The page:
Most breathing Americans who have cable (and besides Chris' parents, who doesn't?) have seen at least part of Trading Places, usually while surfing channels. Some viewers, ostensibly clicking their way from Comedy Central to the Discovery Channel, have inexplicably been sucked into watching it, thereby losing precious minutes of their lives. In all honesty, Trading Places isn't a bad movie, but familiarity breeds contempt, and boy are we familiar with this film. 1980's mainstream comedies have never been our forté, and we've been inundated with this one, so a little acrimony may not be misplaced.
Perhaps the best thing to say is that Trading Places is most famous for being the movie in which Jamie Lee Curtis finally bared her breasts, long after her early horror-film days. Typically, a horror actress' "assets" are a matter of public record long before they move on to Hollywood comedies like Trading Places.
Joining Curtis in this movie are Dan Aykroyd and Eddie Murphy, who play Louis Winthorpe III and Billy Ray Valentine, respectively. Winthorpe is a hot young Turk in the stock world, quickly rising in the Duke & Duke firm, and set to marry the rich and pretty Penelope Witherspoon. Despite his wealth and knowledge of Wall Street, Winthorpe leads an extremely sheltered and naive existence. Valentine, on the other hand, lives on the streets, faking various handicaps in order to better support himself through panhandling.
Aykroyd & Murphy.
Enter the Duke brothers, of the aforementioned Duke & Duke financial firm. After a brief encounter with Billy Ray, Randolph (Ralph Bellamy) and Mortimer (Don Ameche) make a bet to settle their long-standing "nature vs nurture" argument. They arrange for Winthorpe and Valentine to (here it comes) trade places by framing Winthorpe for theft and drug possession and then cutting him off from his financial resources. Once Winthorpe is out of the way, Billy Ray is brought under the wing of the Dukes and given Winthorpe's house and job, where he flourishes.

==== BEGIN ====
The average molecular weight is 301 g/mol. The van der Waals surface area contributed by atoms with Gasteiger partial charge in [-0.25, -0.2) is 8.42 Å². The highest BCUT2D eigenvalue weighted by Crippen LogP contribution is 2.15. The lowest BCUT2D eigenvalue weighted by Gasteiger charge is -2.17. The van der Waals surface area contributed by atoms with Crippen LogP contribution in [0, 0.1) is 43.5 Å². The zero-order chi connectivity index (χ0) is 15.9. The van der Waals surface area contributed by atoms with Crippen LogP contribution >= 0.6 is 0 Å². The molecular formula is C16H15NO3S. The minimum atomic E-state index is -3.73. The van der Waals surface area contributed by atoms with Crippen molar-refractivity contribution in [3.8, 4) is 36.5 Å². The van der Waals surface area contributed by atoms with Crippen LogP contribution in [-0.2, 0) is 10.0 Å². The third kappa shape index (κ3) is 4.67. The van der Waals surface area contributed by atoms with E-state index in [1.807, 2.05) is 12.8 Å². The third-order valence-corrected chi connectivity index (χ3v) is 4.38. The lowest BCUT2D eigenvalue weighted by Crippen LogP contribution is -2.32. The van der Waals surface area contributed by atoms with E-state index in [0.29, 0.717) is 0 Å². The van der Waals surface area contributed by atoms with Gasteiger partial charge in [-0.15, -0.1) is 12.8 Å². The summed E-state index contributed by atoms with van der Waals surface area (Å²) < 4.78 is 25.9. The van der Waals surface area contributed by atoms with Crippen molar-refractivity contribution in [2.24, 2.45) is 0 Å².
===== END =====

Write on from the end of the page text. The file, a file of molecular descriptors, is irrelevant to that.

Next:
Winthorpe, on the other hand, flails about miserably. Further interference by the Dukes causes the breakup of his engagement to Penelope, and Louis is subsequently taken in by Ophelia (Curtis), the stereotypical hooker with a heart of gold. Luckily for those so inclined, she's also a hooker with a heart of gold who takes her top off in a couple of scenes. Ophelia promises to help Louis in return for money once he regains his financial footing. Louis vows to seek his revenge against Billy Ray, who (he thinks) took his life away from him. Of course, Billy Ray eventually discovers what happened and, realizing that the Dukes will soon boot him out now that the bet is over, decides to ally with Louis in getting even with the Dukes.
"In another movie, I played King Kong."
Trading Places is undeniably funny, in that low-brow sort of way that director John Landis favors. Aykroyd brings just enough befuddled dignity to his character that his downfall is amusing, and Eddie Murphy relies on his usual methods of exaggerating urban black man stereotypes combined with snappy patter. That the two are then combined makes the film even more humorous. Unfortunately, this is marred by a certain subplot involving an amorous gorilla, which qualified this film for our Spring 1998 Film Series. Still, Trading Places reaches certain levels of humor that Aykroyd and Murphy would reach only occasionally later in their careers. Curtis, fortunately, still had films like A Fish Called Wanda ahead of her.
Anthropologists probably shouldn't watch this film. First of all, the film offers what would seem to be a definitive answer to the raging debate between which molds character: nature or nurture, genetics or upbringing. The real answer is probably some of both, but Trading Places rather cavalierly suggests that it's all environment. And then there's the whole bit about gorilla nookie... Without getting too technical here, despite the fact that your average gorilla weighs much more than a human, when compared to humans in certain other anatomical respects, gorillas aren't exactly Dirk Digler. Or even Pee Wee Herman. The reasons for this are actually quite fascinating, but we know that five-year olds read our reviews, so we'll spare you the explicit details.